Indoors, in the museum portion, the walls telling the harsh truths of the facts about the genocide were hard to digest. It was a stark contrast to the serenity of the gardens outside. The walls told the history of Rwanda and what exactly led this once unified land down the road to multiple instances of genocide (the first was in 1959). What sits with me the most is how in pre-colonial times, Rwanda was a land (a kingdom) in which the people coexisted, unified by a common language and common work: cultivators and cattle raisers. It wasn’t until colonization by the Germans and later the Belgians that ethnic classifications were imposed on the Rwandans. The new colonial masters promoted the notion of Tutsi (15%), Hutu (84%), and Twa (1%) as distinctive ethnic groups in a way that had never been done before, thus creating internal conflict between the people and sowing the seeds for a genocide ideology.
The fact that the entirety of Africa was colonized by Europe and hacked into several pieces with false borders is not new information by any means, but to see what the long-lasting consequences of colonization are makes me think about how when we are taught imperialism in schools, it rarely comes with a critical view.
It’s ironic that we visited this place on the U.S.’s national holiday celebrating our resistance to British colonialism, but the U.S. is no less guilty of colonizing other people’s lands. What about the fate of the native people of America? Wasn’t that a genocide as well?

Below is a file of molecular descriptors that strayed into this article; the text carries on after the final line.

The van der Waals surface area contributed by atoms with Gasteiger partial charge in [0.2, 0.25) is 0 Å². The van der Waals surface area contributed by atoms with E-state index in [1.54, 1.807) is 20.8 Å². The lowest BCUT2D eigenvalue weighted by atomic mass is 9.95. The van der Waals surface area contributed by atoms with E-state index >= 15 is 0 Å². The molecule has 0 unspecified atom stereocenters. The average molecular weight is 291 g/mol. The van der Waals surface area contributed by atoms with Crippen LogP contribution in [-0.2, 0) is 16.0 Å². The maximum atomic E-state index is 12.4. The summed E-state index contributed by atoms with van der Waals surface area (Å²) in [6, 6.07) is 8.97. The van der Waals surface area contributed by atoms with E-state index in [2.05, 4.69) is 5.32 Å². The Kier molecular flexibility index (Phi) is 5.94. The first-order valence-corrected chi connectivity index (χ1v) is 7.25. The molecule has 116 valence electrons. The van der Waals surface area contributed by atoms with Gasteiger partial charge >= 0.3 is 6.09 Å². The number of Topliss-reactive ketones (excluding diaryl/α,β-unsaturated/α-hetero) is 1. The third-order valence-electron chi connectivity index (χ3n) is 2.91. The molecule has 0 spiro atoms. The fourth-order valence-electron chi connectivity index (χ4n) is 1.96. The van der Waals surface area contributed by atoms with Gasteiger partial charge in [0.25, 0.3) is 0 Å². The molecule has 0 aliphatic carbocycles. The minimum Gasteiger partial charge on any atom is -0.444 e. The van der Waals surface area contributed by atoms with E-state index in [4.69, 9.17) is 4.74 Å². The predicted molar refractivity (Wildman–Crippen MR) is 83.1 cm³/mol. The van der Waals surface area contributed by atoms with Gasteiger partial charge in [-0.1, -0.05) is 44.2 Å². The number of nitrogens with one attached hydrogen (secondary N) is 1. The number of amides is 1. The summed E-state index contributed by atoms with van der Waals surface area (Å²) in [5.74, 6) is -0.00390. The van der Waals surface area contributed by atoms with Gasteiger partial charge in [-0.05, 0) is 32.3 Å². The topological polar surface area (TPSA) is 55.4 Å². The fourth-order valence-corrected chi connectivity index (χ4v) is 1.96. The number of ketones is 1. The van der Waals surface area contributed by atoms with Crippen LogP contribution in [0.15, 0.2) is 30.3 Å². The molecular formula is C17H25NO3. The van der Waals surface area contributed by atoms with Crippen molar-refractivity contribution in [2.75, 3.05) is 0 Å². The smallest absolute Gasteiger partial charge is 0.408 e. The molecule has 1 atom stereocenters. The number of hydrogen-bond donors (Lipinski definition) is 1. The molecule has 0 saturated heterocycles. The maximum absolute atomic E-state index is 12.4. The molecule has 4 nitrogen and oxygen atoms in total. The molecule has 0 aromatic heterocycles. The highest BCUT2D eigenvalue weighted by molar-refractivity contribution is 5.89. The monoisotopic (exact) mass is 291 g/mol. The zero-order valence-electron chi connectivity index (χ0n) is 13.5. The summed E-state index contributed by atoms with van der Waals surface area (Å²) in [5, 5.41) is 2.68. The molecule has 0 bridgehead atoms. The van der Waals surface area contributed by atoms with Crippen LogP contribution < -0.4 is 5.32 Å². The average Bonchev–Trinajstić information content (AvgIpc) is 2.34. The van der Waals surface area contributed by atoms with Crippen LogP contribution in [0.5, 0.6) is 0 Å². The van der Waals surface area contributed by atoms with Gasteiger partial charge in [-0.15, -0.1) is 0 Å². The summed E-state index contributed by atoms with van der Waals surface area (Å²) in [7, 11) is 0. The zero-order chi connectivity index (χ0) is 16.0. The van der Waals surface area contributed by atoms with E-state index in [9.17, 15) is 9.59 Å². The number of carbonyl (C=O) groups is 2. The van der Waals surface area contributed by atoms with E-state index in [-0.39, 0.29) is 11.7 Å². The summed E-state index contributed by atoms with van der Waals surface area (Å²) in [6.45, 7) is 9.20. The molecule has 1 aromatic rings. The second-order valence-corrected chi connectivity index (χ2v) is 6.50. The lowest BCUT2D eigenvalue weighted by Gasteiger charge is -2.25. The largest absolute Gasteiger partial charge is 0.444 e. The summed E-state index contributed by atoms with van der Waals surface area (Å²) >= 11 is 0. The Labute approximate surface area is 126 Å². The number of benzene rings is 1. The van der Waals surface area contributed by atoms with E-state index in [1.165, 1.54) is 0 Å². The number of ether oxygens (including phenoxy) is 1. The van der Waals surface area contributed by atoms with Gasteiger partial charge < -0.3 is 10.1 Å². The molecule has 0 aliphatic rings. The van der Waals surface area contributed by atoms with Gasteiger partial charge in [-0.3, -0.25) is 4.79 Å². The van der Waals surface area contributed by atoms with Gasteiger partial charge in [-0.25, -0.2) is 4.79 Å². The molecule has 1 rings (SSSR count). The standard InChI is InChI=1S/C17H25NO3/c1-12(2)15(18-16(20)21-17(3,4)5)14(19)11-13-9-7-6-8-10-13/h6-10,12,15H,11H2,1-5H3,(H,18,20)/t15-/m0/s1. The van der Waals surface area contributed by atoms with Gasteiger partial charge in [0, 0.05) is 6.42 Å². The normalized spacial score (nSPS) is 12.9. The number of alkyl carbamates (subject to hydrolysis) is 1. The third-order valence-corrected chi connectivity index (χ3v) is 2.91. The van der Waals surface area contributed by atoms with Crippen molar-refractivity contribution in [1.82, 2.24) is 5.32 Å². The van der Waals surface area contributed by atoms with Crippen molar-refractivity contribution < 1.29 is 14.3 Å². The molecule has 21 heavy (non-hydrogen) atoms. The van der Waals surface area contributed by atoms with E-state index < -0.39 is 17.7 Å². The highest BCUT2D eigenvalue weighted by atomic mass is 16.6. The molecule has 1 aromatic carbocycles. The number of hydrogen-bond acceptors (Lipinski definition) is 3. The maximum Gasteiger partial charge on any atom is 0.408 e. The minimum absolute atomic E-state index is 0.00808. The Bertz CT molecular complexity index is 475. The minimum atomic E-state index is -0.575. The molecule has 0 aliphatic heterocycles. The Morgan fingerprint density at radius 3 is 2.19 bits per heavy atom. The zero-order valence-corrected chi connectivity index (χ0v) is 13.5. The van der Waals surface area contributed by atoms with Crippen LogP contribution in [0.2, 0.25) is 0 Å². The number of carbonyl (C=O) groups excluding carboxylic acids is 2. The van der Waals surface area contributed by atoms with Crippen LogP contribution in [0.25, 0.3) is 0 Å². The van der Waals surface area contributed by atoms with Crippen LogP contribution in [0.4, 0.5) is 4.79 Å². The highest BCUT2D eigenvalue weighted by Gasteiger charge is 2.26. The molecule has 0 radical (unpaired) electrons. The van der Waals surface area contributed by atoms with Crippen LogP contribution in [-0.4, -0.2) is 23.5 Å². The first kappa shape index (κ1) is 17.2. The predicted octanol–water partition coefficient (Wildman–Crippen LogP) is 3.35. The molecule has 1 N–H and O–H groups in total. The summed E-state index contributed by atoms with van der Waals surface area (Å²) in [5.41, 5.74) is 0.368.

It is important to clarify that we M.A. students did not come to Rwanda to directly deal with the genocide and the national movement towards reconciliation after such a horrific history. We are here to share applied theatre techniques with the people so that they have the tools to use theatre to address whatever social concerns that they have. If the genocide comes up in the work, it must come from them. Not from us. That would only be another instance of Westerners coming in and imposing their agenda on the people. Applied theatre is participant centered and can be used for many different purposes. When I look at what has come up in the past week and a half with some of the drama students we’ve worked with, it is rarely directly about the genocide. The concerns we’ve heard the most often are about street children, abuse of women, police corruption, gambling and drug abuse, among others.
Though our work is not meant to directly address the issues of genocide, it is important that we know this dark chapter in this country’s history. It is a very recent chapter in which many of the people we are meeting are still closely related to. In advance of this trip, we all had to read Philip Gourevitch’s moving book, We Wish To Inform You That Tomorrow We Will Be Killed With Our Families, which I highly recommend to anyone who wants to learn more about this complex chapter in Rwanda’s recent past. The visit to the Genocide Memorial Centre concretized much of what was shared in that book. I am grateful for the opportunity to have had a lot of that information supplemented by actual images and artifacts and quotes and footage by the people that lived through it.
I would like to close with a quote from one of the walls within the memorial:
Genocide is likely to occur again,
Learning about it is the first step to understanding it,
Understanding it is imperative to responding to it,
Responding to it is essential to saving lives.
Otherwise “Never Again!” will remain
“Again and Again…!”